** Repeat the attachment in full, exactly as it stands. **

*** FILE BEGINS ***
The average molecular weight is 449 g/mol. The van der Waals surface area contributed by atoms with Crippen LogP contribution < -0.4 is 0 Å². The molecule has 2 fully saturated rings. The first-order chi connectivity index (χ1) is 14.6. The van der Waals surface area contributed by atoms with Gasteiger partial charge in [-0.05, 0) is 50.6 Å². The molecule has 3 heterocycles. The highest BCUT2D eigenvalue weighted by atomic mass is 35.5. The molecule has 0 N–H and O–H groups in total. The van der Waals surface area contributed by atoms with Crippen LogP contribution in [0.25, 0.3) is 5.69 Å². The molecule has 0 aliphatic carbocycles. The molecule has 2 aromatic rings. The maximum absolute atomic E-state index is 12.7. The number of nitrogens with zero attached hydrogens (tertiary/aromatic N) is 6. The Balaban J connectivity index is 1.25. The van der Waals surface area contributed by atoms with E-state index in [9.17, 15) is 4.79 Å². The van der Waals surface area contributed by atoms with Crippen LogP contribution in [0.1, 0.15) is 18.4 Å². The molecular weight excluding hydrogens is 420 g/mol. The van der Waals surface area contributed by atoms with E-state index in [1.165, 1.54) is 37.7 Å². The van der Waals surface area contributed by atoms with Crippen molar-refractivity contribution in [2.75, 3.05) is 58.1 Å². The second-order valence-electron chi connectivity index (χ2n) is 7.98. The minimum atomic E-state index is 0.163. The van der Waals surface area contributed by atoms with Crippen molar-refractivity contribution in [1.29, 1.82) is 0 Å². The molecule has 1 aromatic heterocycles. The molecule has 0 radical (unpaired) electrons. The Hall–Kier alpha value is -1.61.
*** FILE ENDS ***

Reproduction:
The average molecular weight is 449 g/mol. The van der Waals surface area contributed by atoms with Crippen LogP contribution < -0.4 is 0 Å². The molecule has 2 fully saturated rings. The first-order chi connectivity index (χ1) is 14.6. The van der Waals surface area contributed by atoms with Gasteiger partial charge in [-0.05, 0) is 50.6 Å². The molecule has 3 heterocycles. The highest BCUT2D eigenvalue weighted by atomic mass is 35.5. The molecule has 0 N–H and O–H groups in total. The van der Waals surface area contributed by atoms with Crippen LogP contribution in [0.25, 0.3) is 5.69 Å². The molecule has 0 aliphatic carbocycles. The molecule has 2 aromatic rings. The maximum absolute atomic E-state index is 12.7. The number of nitrogens with zero attached hydrogens (tertiary/aromatic N) is 6. The Balaban J connectivity index is 1.25. The van der Waals surface area contributed by atoms with E-state index in [9.17, 15) is 4.79 Å². The van der Waals surface area contributed by atoms with Crippen LogP contribution in [0.1, 0.15) is 18.4 Å². The molecular weight excluding hydrogens is 420 g/mol. The van der Waals surface area contributed by atoms with E-state index in [1.165, 1.54) is 37.7 Å². The van der Waals surface area contributed by atoms with Crippen molar-refractivity contribution in [2.75, 3.05) is 58.1 Å². The second-order valence-electron chi connectivity index (χ2n) is 7.98. The minimum atomic E-state index is 0.163. The van der Waals surface area contributed by atoms with Crippen molar-refractivity contribution in [1.29, 1.82) is 0 Å². The molecule has 1 aromatic heterocycles. The molecule has 0 radical (unpaired) electrons. The Hall–Kier alpha value is -1.61.